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General detection model in cooperative multirobot localization
Odakura, Valguima Victoria Viana Aguiar;Bianchi, Reinaldo Augusto da Costa;Costa, Anna Helena Reali;
Journal of the Brazilian Computer Society , 2009, DOI: 10.1007/BF03194504
Abstract: the cooperative multirobot localization problem consists in localizing each robot in a group within the same environment, when robots share information in order to improve localization accuracy. it can be achieved when a robot detects and identifies another one, and measures their relative distance. at this moment, both robots can use detection information to update their own poses beliefs. however some other useful information besides single detection between a pair of robots can be used to update robots poses beliefs as: propagation of a single detection for non participants robots, absence of detections and detection involving more than a pair of robots. a general detection model is proposed in order to aggregate all detection information, addressing the problem of updating poses beliefs in all situations depicted. experimental results in simulated environment with groups of robots show that the proposed model improves localization accuracy when compared to conventional single detection multirobot localization.
Adaptive Group Formation in Multirobot Systems  [PDF]
Ahmed Wagdy,Alaa Khamis
Advances in Artificial Intelligence , 2013, DOI: 10.1155/2013/692658
Abstract: Multirobot systems (MRSs) are capable of solving task complexity, increasing performance in terms of maximizing spatial/temporal/radio coverage or minimizing mission completion time. They are also more reliable than single-robot systems as robustness is increased through redundancy. Many applications such as rescue, reconnaissance, and surveillance and communication relaying require the MRS to be able to self-organize the team members in a decentralized way. Group formation is one of the benchmark problems in MRS to study self-organization in these systems. This paper presents a hybrid approach to group formation problem in multi-robot systems. This approach combines the efficiency of the cellular automata as finite state machine, the interconnectivity of the virtual grid and its bonding technique, and last but not least the decentralization of the adaptive dynamic leadership. 1. Introduction Any group of robots in a multirobot system (MRS) moving and coordinating together will always require the ability to quickly change group formation to adapt to the environment. All the robots within this system cooperate with each other to achieve the common goal of having the best group formation with decentralized communication between the robots in that system. This means that each robot has to consider the environmental changes, positions of other robots, and the global goal. The multi-robot systems consist of either homogenous or heterogeneous robots. Homogenous robot system consists of a number of robots with the same properties, capabilities, configuration, and shape. On the other hand, heterogeneous robot system consists of robots that have different capabilities, properties, configuration, and shapes which makes task of implementing an algorithm to control their group formation without a centralized controller/coordinator difficult. Search and destroy, search and rescue, surround and conquer, and many military applications require multi-robot systems that are able to form a group and to adapt robustly. In order to solve the group formation problem in MRS, it is required to (i)model the relationship between robots in the same system, (ii)avoid clashes between robots, obstacles and goal,(iii)build all desired formations,(iv)coordinate the motion of each robot, (v)maintain formation while in motion,(vi)develop an approach that ensures adaptability of the formation.This paper presents a hybrid approach to group formation problem in multi-robot systems. This approach combines the efficiency of the cellular automata as finite state machine, the interconnectivity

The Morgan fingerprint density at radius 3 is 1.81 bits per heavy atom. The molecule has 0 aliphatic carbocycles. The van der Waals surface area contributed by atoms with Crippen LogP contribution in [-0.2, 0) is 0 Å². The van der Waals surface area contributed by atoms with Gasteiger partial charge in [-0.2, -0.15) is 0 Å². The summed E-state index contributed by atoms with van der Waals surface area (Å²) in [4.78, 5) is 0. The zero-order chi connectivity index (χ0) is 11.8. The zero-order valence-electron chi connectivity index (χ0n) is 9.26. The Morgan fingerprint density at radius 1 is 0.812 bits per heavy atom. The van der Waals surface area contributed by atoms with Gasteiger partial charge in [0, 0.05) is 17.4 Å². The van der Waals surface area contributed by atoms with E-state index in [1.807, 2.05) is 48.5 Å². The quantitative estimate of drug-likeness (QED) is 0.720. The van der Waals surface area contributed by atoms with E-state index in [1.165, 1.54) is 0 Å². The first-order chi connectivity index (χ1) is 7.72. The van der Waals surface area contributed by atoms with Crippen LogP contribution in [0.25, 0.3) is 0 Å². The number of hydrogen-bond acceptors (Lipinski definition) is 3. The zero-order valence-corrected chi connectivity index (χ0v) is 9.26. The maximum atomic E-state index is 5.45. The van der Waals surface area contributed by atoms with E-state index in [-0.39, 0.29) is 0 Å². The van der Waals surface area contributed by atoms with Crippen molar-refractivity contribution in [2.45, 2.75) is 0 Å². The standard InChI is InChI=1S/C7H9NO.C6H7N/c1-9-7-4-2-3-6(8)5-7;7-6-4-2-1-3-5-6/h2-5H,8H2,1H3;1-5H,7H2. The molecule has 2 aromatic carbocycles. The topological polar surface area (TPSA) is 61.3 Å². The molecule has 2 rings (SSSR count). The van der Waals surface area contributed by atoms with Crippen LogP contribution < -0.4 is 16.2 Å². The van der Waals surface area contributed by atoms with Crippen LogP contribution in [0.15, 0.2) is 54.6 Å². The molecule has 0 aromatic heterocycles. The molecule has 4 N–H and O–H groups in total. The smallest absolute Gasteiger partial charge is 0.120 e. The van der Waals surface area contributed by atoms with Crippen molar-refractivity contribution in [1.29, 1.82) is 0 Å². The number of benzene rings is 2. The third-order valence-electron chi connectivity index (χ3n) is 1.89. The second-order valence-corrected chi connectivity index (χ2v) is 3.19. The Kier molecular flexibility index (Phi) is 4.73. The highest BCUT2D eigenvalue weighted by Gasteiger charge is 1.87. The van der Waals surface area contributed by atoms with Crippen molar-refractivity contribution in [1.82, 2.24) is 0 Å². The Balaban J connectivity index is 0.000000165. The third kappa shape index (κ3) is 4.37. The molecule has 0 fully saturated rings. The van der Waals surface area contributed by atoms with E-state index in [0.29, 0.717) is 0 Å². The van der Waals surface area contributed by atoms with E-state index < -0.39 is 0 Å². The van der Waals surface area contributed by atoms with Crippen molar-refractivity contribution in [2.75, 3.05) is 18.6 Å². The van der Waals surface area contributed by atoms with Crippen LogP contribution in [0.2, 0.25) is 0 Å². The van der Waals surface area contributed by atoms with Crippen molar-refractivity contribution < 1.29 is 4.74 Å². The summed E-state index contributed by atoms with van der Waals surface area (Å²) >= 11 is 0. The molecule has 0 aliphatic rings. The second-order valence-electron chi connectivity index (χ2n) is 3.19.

Development and Simulation of a Task Assignment Model for Multirobot Systems  [PDF]
International Journal of Engineering , 2007,
Abstract: Multirobot systems (MRS) hold the promise of improved performance and increased fault tolerance for large-scale problems. A robot team can accomplish a given task more quickly than a single agent by executing them concurrently. A team can also make effective use of specialists designed for a single purpose rather than requiring that a single robot be a generalist. Multirobot coordination, however, is a complex problem. An empirical study is described in the present paper that sought general guidelines for task allocation strategies. Different task allocation strategies are identified, and demonstrated in the multi-robot environment. A simulation study of the methodology is carried out in a simulated grid world. The results show that there is no single strategy that produces best performance in all cases, and that the best task allocation strategy changes as a function of the noise in the system. This result is significant, and shows the need for further investigation of task allocation strategies.